The Pinelands Commission narrowly voted at its Friday morning meeting against a state plan to clear cut about 16 acres of mature trees blocking views from the Bass River State Forest fire tower.
It’s believed to be the first time the commissioners have gone against a staff recommendation and not approved a public development project requested by another state agency.
The issue will now go to the Office of Administrative Law, which will determine after a hearing whether the clear cutting can go forward and whether its scope should be changed.
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“The commission is now in an adversarial position to its staff. I think we may wind up with the DEP and commission staff represented jointly, with the commission represented by its own (state lawyer),” said the commission’s senior counselor, Stacey Roth.
Roth said commissioners would then be unable to use the staff for the litigation.
“In my experience here, this has never happened before. It’s a new road for everyone,” Roth said.
The Department of Environmental Protection’s Forest Fire Service had asked to remove trees blocking the view of fire spotters from the top of the aging, 80-foot fire tower located just west of the Garden State Parkway on East Greenbush Road (Route 654) in Bass River Township.
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New Jersey Forest Service Chief Todd Wyckoff has said the only trees to be cut are in plantations planted in the early 20th century with the intention of harvesting them. They would be replaced with native tree species that would not grow as tall.
Commission staff recommended approval, saying the plan met the requirements of its Comprehensive Management Plan.
But the plan was opposed by many residents, by the Bass River Township governing body and by Mayor Deborah Buzby Cope. They said it would destroy a historic forest planted by the Civilian Conservation Corps, disrupt habitat and create an eyesore residents would have to live with for years.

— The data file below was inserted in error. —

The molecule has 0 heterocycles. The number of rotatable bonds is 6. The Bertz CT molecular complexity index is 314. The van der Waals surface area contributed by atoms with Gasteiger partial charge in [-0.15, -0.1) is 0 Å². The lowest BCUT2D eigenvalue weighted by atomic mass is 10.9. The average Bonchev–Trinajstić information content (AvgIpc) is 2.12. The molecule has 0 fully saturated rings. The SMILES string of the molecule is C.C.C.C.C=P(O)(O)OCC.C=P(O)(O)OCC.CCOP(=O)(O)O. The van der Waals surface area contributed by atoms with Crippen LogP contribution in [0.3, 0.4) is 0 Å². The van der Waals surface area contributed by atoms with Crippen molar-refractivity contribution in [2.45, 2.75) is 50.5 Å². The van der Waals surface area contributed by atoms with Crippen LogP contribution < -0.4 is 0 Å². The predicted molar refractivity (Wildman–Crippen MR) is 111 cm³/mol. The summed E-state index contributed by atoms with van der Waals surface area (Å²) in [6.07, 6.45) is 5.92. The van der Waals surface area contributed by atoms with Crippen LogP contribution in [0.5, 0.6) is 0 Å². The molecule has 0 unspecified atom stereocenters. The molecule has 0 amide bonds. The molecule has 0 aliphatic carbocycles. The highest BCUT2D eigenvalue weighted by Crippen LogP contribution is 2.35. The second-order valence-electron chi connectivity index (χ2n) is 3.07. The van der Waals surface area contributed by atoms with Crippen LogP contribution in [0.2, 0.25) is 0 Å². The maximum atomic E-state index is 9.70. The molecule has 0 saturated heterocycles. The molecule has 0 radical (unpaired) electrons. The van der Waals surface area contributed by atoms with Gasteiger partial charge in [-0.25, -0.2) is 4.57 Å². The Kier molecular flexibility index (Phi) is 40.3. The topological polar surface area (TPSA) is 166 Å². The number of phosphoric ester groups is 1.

“If they had voted to approve, we would have filed our own appeal to Superior Court to get it before an administrative law judge,” resident Rose Sweeney said after the meeting. She is part of a group who oppose the clear-cutting plan.
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Sweeney said even if the OAL hearing just delays the cutting, she’s hopeful it will give the DEP time to explore other options, such as software and cameras used in other states.
If the OAL hearing doesn’t include a place for public comment, “both sides of the commission will technically have their own attorney ... and could call members of the community as witnesses,” Sweeney said.
She said an online petition against the clear-cutting has 400 signatures and she expects that number to grow.
The Forest Fire Service has said fire spotters’ views are blocked on three sides by nearby pines that have grown to the tower’s height.
The tower oversees an area of about 50,000 residents — mostly to the east — in places such as Little Egg Harbor Township, Tuckerton, Bass River and Eagleswood Township.
Commissioner Mark Lohbauer said the commission did not have enough information about alternatives to clear cutting, such as use of cameras, to approve the project. Commissioner Edward Lloyd said he thinks the clear cutting violates the Comprehensive Management Plan.
The vote was six to approve, with one no and four abstentions, but it needed eight yes votes to pass.
The state has looked into replacing the tower, built by the Civilian Conservation Corps in 1937, with a 120-foot structure. Some of the 20 other towers in the state are 100 feet or more. But the state got one quote saying it would cost about $500,000, officials have said.
Wyckoff has said the state would go out to bid for the cutting, which he expects to be done for the paper or chipped-wood trade. It shouldn’t cost taxpayers anything but probably won’t bring in much income either, he has said.
The area has seen some bad fires, including nine that have burned 30,100 acres since 1999, according to the state. Nearby fires in 1936 and 1977 each killed firefighters, who are honored with a memorial near the tower.
Forest Fire Service Chief Greg McLaughlin has said he expects the tower to continue being used for the next five to 10 years.
A 4-acre cutting project was done about 20 years ago, and also generated controversy, he said.